Gov. Tom Corbett, U.S. Sen. Bob Casey and state Supreme Court Chief Justice Ronald Castille were among about 600 people who crowded into the Capitol rotunda and cheered as Kane finished taking her oath.
In a speech, the 46-year-old Kane pledged to protect Pennsylvanians against violent criminals, child molesters, scam artists and others who would do them harm.
"You will see the Office of Attorney General take a leadership role on the front lines - aggressive, efficient and mission-focused," she said in her first speech as the state's chief legal officer, a position in which she'll oversee 700 employees, including 180 attorneys.
Kane was among three statewide Democratic officers who were sworn in Tuesday in back-to-back ceremonies at different locations in the Capitol complex.
Eugene DePasquale, a former state representative from York, took the oath as auditor general, and Rob McCord was sworn in to his second term as state treasurer.
All three will serve a four-year term and receive the same salary, currently $155,797.
The attorney general was appointed by the governor until it became an elective post in 1980. Until Kane's election, it was held by a procession of male Republicans.
"It's just an historic occasion," Castille said as he waited in a front-row seat for the ceremony to begin.
Kane, who spent nearly 13 years as a Lackawanna County prosecutor, left that office in 2007 to work on Hillary Clinton's campaign for president.
She defeated former U.S. Rep. Patrick Murphy in the April primary in a $2 million-plus campaign financed mostly by her husband Chris, a co-owner of his family's trucking and warehousing company. He and their two sons accompanied Kane to Tuesday's ceremony.
In the general-election campaign, Kane ran on her promise to investigate the handling of the Jerry Sandusky child sexual abuse scandal to find out why it took state investigators nearly three years to arrest the former Penn State assistant football coach.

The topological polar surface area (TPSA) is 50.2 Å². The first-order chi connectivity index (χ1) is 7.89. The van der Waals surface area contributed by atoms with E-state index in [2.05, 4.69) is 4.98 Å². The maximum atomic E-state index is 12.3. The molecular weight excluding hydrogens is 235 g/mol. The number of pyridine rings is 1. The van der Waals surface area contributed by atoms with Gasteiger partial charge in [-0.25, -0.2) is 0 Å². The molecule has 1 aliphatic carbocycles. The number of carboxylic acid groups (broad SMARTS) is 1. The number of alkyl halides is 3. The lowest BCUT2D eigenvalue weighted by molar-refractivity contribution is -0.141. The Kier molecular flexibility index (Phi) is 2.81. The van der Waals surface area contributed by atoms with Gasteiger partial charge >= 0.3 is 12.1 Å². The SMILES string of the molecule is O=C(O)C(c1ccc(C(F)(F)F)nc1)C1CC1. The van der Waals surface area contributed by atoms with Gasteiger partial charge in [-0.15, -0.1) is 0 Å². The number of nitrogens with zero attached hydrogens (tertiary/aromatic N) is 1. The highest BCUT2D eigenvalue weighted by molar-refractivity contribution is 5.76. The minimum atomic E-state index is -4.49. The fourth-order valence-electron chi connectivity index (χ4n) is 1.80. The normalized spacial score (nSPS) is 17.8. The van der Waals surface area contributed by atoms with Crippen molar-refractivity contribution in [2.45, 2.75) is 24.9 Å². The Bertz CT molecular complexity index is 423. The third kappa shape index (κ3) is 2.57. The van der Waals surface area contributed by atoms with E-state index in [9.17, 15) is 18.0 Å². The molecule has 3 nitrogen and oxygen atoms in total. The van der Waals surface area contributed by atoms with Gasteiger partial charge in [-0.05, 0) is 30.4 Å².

Corbett, a Republican, was the attorney general during most of that period, including his 2010 campaign for governor. He has defended the pace of the investigation and cited Sandusky's conviction on 45 counts as evidence of its success.
As Kane arrived in the rotunda Tuesday, Corbett stood and shook her hand.
In recent days, Kane has said she intends to appoint a special deputy attorney general to focus solely on the investigation and promised to make those findings public.
Kane succeeded Linda Kelly, whom Corbett appointed to finish his term as attorney general once he was sworn in as governor. Kelly promised up front not to seek a full term.
DePasquale, speaking at his ceremony at the Pennsylvania State Museum next to the Capitol, vowed to conduct an audit to ensure that the Department of Environmental Protection has adequate resources to protect water supplies from being polluted by drilling in the state's fast-growing natural gas industry.
As the state's fiscal watchdog, DePasquale said he wants to use his auditing power to shape "workable solutions" to make the state government work better.
DePasquale, 41, who worked in the DEP during the Rendell administration, served six years in the state House of Representatives. He succeeds fellow Democrat Jack Wagner, who had served the maximum two terms, as auditor general.
McCord, 53, a former venture capitalist, said his leadership as treasurer has produced $1.6 billion in investment returns and averted hundreds of millions of dollars in wasteful spending during his first term.
"I want to make government work smarter and more efficiently. I also want to promote the idea of return-oriented public investments," he said.